I have a motor controller that outputs a fault by pulling down its I/O pin (PIN 10). It will also go into fault if you external pull the pin down too.

The MC has two configurable pullups: A: The output pin is pulled high by a 100K resistor @ 30V. B: The output pin is pulled high by a 1K resistor @ 6V.

I require an isolated method of monitoring this voltage, my solution is to use an optoisolated that is supplied by the motor controllers 5V output via a 510R resistor.

When the motor controller goes into fault, it will pull down to the ground and turn on the opto. A diode prevents backfeeding of the 6V (B)/ 30V (A) into the motor controllers 5V rail.

I have tested this and it is working, but is there any negatives, or better solutions?


  • \$\begingroup\$ If the FAULT signal can only pull down, the diode isn't necessary. \$\endgroup\$
    – Mattman944
    Oct 27, 2020 at 12:56
  • \$\begingroup\$ There is a 100K pullup that takes the Fault line up to 30V, im hoping the diode will give some form of isolation between the two voltage rails? \$\endgroup\$ Oct 27, 2020 at 13:04
  • \$\begingroup\$ OK, if there is a pullup to 30V, then the diode is necessary. \$\endgroup\$
    – Mattman944
    Oct 27, 2020 at 13:48
  • \$\begingroup\$ The resistor value seems a little high to me (only about 6 mA). There is no way for us to know without knowing what the circuit on the right looks like. Have you used the transfer characteristics in the spec to analyze what will happen to the opto transistor? \$\endgroup\$
    – Mattman944
    Oct 27, 2020 at 13:56
  • \$\begingroup\$ In the title you mention that "ground can swing between 30V and 0V", but in the body you never mention or explain this. Which ground (which side of the opto)? What reference are you using when you say the ground voltage is "swinging"? \$\endgroup\$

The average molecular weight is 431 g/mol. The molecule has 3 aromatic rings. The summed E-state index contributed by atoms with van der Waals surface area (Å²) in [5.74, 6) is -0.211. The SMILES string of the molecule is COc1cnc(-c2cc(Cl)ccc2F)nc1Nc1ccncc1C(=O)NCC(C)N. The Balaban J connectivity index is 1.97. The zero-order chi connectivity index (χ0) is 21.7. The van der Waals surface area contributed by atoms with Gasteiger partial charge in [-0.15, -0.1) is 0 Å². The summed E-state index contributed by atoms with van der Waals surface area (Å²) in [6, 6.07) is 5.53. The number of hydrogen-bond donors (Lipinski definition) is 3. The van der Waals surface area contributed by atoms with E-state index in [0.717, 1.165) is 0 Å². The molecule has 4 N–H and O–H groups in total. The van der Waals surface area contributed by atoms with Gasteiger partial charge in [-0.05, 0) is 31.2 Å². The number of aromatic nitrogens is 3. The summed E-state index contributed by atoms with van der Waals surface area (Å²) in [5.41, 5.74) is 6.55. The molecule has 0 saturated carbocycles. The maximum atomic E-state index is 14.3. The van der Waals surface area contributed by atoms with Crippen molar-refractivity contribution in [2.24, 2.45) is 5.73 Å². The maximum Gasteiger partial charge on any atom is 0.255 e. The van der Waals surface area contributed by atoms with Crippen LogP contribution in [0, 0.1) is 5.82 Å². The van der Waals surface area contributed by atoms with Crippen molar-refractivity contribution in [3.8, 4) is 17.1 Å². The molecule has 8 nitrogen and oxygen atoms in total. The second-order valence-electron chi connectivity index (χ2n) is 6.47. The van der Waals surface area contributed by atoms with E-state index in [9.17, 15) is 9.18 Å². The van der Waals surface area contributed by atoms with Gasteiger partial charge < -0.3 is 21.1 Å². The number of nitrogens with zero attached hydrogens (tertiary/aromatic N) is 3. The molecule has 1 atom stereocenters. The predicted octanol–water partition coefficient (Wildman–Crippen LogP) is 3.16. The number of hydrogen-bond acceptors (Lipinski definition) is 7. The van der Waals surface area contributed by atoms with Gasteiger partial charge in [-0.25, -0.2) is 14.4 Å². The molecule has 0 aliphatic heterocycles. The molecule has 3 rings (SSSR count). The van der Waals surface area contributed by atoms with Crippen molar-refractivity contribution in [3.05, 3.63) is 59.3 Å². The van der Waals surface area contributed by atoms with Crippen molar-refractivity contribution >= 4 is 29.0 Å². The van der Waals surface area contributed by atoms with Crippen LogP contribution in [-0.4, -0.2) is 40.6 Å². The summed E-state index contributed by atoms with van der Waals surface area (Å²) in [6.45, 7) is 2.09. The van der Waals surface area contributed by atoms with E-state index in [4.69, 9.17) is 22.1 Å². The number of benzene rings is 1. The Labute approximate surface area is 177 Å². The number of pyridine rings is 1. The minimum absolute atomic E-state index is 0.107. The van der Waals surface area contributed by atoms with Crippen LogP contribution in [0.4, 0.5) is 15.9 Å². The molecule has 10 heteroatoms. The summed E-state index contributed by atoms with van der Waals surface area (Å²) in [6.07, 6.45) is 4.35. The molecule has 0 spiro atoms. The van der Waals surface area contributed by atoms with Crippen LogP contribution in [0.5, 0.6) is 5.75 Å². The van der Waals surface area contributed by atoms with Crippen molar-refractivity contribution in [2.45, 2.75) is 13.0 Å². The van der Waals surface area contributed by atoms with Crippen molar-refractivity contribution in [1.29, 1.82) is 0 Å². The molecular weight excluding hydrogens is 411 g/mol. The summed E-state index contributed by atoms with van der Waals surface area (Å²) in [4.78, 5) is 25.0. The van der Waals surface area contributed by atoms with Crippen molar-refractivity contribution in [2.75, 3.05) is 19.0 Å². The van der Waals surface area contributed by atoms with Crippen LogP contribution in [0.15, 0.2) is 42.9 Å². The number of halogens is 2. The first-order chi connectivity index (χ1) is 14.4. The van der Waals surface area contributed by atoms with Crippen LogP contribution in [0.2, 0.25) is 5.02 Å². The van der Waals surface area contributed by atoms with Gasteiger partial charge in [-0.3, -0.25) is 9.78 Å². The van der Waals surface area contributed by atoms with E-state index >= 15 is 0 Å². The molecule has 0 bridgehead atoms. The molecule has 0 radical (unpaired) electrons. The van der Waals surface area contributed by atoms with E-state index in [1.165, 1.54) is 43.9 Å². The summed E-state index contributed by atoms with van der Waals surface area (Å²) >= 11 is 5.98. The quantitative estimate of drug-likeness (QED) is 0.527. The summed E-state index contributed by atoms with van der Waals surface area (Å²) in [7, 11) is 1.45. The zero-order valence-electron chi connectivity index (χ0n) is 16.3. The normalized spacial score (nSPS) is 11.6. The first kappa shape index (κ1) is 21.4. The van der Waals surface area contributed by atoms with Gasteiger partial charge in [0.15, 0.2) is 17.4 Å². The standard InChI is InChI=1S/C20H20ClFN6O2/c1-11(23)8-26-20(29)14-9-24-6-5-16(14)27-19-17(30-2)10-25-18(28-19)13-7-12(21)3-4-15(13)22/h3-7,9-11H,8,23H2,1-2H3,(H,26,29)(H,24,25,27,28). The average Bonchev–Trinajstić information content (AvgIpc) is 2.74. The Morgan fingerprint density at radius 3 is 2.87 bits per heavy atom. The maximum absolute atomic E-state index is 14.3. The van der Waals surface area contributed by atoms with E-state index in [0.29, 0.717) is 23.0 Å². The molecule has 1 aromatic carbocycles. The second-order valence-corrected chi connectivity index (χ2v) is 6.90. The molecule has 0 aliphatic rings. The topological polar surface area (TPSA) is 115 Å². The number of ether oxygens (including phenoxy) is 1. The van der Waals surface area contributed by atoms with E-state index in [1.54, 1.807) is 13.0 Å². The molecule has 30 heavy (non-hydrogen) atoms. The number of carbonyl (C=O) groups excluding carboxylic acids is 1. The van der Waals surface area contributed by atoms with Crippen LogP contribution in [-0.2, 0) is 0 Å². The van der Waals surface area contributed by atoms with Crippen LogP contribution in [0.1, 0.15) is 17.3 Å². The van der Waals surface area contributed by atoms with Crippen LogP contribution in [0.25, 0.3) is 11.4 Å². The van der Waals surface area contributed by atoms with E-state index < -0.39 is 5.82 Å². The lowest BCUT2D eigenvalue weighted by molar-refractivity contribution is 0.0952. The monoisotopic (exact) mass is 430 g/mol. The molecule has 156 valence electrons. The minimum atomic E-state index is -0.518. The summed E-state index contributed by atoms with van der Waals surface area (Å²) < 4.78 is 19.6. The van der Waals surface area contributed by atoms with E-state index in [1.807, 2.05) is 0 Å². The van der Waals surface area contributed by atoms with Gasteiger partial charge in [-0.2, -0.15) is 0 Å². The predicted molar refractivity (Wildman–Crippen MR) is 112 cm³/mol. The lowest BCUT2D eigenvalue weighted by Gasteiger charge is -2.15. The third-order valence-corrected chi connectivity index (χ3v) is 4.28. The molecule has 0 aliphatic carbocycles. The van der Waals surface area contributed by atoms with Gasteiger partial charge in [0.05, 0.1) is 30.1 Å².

– The Photon
    Oct 27, 2020 at 15:37

1 Answer 1


I believe that your circuit looks like this:


simulate this circuit – Schematic created using CircuitLab

Calculate the current in the opto diode. The opto diode has a drop of roughly 1.3V, the plain diode has a drop of about 0.7V:

= (5.0 - 1.3 - 0.7) / 510 = 5.9 mA

Calculate the current in the opto transistor. Vce at saturation will be about 0.3 V.

= 4.7 / 1k = 4.7 mA

You need a transfer percentage (transistor current / diode current) of:

= 4.7/5.9 = 80%

Now, look at the transfer characteristic table. EL357N (with no letter after it) isn't guaranteed to work. The "A" device is marginal.

If you are using the higher gain part and there is no chance you will ever use a lower one, then you are fine.

But, consider this, one concept that I try to teach young engineers: when margin is cheap, put in a lot. And here I mean cheap in the broadest sense, not just cost. Unless overall power is a concern, make R2 smaller for more margin.

enter image description here

  • \$\begingroup\$ Thank you for your response, CTR is a new concept for me but make sense with your explanation. I assume I need to calculate the value of R2 to below the minimum CTR to guarantee the 4.7ma current of the transistor. If I change R2 to 210r the current in the Opto diode is 15ma which would produce a CTR value of 31% \$\endgroup\$ Oct 28, 2020 at 19:19

Your Answer

By clicking “Post Your Answer”, you agree to our terms of service and acknowledge that you have read and understand our privacy policy and code of conduct.

Not the answer you're looking for? Browse other questions tagged or ask your own question.